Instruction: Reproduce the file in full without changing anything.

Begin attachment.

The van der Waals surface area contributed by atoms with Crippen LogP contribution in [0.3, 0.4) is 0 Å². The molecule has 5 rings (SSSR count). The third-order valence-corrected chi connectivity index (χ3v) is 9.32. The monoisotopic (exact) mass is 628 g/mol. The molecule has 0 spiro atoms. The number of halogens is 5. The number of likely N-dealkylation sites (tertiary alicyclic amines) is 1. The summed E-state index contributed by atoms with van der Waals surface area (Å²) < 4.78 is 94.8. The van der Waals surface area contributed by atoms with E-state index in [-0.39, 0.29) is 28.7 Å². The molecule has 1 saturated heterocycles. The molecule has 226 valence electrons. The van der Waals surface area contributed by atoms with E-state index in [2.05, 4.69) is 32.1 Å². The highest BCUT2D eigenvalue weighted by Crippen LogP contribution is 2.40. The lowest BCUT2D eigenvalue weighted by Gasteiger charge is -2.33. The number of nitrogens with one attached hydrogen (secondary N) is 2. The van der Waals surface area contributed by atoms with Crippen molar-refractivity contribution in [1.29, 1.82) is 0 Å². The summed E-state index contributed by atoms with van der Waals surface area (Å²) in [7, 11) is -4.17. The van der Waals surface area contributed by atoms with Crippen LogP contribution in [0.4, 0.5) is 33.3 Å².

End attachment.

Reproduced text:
The van der Waals surface area contributed by atoms with Crippen LogP contribution in [0.3, 0.4) is 0 Å². The molecule has 5 rings (SSSR count). The third-order valence-corrected chi connectivity index (χ3v) is 9.32. The monoisotopic (exact) mass is 628 g/mol. The molecule has 0 spiro atoms. The number of halogens is 5. The number of likely N-dealkylation sites (tertiary alicyclic amines) is 1. The summed E-state index contributed by atoms with van der Waals surface area (Å²) < 4.78 is 94.8. The van der Waals surface area contributed by atoms with E-state index in [-0.39, 0.29) is 28.7 Å². The molecule has 1 saturated heterocycles. The molecule has 226 valence electrons. The van der Waals surface area contributed by atoms with E-state index in [2.05, 4.69) is 32.1 Å². The highest BCUT2D eigenvalue weighted by Crippen LogP contribution is 2.40. The lowest BCUT2D eigenvalue weighted by Gasteiger charge is -2.33. The number of nitrogens with one attached hydrogen (secondary N) is 2. The van der Waals surface area contributed by atoms with Crippen molar-refractivity contribution in [1.29, 1.82) is 0 Å². The summed E-state index contributed by atoms with van der Waals surface area (Å²) in [7, 11) is -4.17. The van der Waals surface area contributed by atoms with Crippen LogP contribution in [0.4, 0.5) is 33.3 Å².